Microsoft Again Sets Record With Massive Patch
The holiday season brings no respite from security maintenance duties.
For the third time this year, Microsoft has issued a record-setting security patch.
The company's December Bulletin Release includes 17 security bulletins addressing 40 vulnerabilities in Microsoft Office, Windows, Internet Explorer, SharePoint Server and Exchange.
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It was only in October that Microsoft set the record it just broke, with 16 security bulletins. There were however fewer individual vulnerabilities this month than in October (49). And it was two months earlier, in August, that the company had set its previous record, with 14 bulletins to address 34 vulnerabilities.
The huge October patch was supposed to front-load the task of patching so that IT administrators had a lighter schedule over the holidays. So much for that idea.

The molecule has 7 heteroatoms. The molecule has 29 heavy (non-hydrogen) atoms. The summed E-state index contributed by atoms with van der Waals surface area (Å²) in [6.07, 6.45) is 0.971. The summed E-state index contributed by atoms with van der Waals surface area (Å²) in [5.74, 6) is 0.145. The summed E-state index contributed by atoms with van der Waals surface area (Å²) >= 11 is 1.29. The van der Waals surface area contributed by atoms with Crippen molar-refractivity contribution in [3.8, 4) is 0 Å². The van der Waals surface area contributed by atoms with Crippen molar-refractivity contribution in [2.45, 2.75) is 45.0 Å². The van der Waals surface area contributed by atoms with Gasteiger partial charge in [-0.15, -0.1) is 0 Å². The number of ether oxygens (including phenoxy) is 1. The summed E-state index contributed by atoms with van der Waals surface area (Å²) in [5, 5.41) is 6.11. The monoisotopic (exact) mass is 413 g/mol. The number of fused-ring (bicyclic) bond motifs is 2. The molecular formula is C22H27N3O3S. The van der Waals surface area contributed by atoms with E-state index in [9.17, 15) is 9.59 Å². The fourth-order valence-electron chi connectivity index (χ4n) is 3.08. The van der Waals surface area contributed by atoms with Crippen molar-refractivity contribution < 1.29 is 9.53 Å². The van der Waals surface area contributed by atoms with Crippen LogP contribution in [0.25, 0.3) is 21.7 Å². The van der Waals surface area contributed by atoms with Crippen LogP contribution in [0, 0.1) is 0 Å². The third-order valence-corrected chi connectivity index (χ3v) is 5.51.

At least the December crop of bulletins brings only two "critical" ones. Fourteen are rated "important" and one is rated "moderate."
The two critical bulletins, MS10-090 and MS10-091, addressing vulnerabilities in Internet Explorer and Windows respectively, should be deployed first, according to Microsoft.
Microsoft says that has issued 106 bulletins in 2010. That's up substantially from 74 in 2009 and 78 in 2008. According to Symantec, Microsoft patched 261 vulnerabilities in 2010, far beyond its previous record of 170 in 2009. McAfee puts the count at 266.
Joshua Talbot, security intelligence manager for Symantec Security Response, said in an e-mailed statement that the most notable patch is the fix for the fourth zero-day vulnerability utilized by Stuxnet. He also said that the cumulative patch for Internet Explorer should be regarded as a high-priority fix.
Dave Marcus, director of security research and communications at McAfee Labs, said in an e-mailed statement that while the number of critical vulnerabilities is low, the larger number of vulnerabilities overall, from Microsoft and from vendors like Adobe and Oracle, indicate that the threat landscape is broadening, making its even more important for organizations to patch.
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